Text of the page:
by David Puerner
The very first reading of the semester, presented by the Butte College Reading Series, went off without a hitch last Wednesday. Offering a medley of beautiful poetry followed by a powerful reflective essay, this first reading was quite the globe-trotter.
Joanne Allred had the first at-bat. Weaving together thoughtful images with heartfelt thoughts and sentiments about the world, the human heart, and Butte County Ms. Allred was able to transport this Haberdasher out of the student lounge (located at the Butte College Chico Center) and take me along with her to treasured vistas.
Particularly moving was her poem entitled (I think) Giving a Shit. Short and sweet this poem took us along with her and her daughter as they cleaned trash (that was not theirs) in the aftermath of a creek-side rendezvous. At the end of the poem, Ms. Allred says to her daughter, “thank you for taking the time to clean with me,” and her daughter replies, “thanks for raising me to give a shit.”
Wednesday’s readings were delivered by three very talented women. Apparently the readers knew who they would be reading with in advance. The night quickly became a celebration of Woman as the night’s second reader took the floor.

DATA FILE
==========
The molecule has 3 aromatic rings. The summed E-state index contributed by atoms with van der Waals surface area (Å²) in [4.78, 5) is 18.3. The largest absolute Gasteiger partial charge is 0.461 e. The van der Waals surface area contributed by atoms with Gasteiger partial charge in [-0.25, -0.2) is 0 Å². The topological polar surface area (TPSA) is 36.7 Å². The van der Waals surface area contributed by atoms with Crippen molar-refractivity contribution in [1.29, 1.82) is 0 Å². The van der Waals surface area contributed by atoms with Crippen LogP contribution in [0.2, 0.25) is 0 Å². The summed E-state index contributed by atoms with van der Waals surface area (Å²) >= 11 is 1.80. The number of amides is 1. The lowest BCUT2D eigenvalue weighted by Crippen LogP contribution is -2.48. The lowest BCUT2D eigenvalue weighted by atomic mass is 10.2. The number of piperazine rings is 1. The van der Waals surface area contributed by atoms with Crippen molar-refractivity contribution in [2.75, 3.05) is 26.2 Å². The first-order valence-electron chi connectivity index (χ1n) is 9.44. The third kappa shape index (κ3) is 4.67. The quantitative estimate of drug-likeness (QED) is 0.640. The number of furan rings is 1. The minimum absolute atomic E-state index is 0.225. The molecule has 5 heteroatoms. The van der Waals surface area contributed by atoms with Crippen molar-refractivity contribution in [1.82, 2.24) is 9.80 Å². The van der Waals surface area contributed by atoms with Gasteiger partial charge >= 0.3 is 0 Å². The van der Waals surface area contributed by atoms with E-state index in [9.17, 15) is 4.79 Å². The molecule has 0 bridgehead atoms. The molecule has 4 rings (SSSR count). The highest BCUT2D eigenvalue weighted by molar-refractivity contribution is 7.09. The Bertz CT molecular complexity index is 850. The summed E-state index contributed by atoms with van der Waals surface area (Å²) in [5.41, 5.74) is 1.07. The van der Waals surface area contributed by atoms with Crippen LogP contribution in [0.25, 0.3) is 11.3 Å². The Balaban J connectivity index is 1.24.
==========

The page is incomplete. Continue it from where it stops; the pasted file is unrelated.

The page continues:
Wielding a powerful message of thanks and admiration, Jeanne Clark’s poetry was hand–picked from her collection to paint a portrait of personal thanks. Ms. Clark’s poetry celebrated both physical and emotional aspects of womanhood. Doll House and The Serving of a Good Aunt were among my favorites.
Her style, or at least the way she arranged this particular reading, reminded me strongly of Rodolfo “Corky” Gonzales’ I Am Joaquín. Both Clark’s reading and the message of I Am Joaquín seemed to be an attempt at defining a group of people, not by distinguishing characteristics, but through a kaleidoscopic portrayal of both scope and impact.
This is only one example of the power of poetry.
As exciting as the night had been, the bases were only loaded at the conclusion of the second reading. Somebody needed to bring them all home. Without a doubt, that somebody was Sarah Pape*.
Ms. Pape prefaced her story by revealing that she had only recently switched gears from poetry to prose. I was not sure that one had to choose, but the essay that followed could only have been done justice in the form that it was delivered. Dreams of Water is a reflective essay filled to bursting with all the beauty and eloquence that can only be delivered by prose. “Floods punctuate our town’s history” She writes in an attempt to characterize and understand the city of Oroville; her home town, and the place she would raise her daughter.
I find myself in awe. I often do after listening to somebody present the polished cultivation of their mind’s passion, but this time I was particularly moved. I cannot say whether it’s because this was the first reading after a long summer of polished blockbuster excursions, or whether the coalescing and intertwining narratives truly performed some type of bitter-sweet alchemy which affects me still. I can only say that I’m glad I went, and that I hope to see you there next time.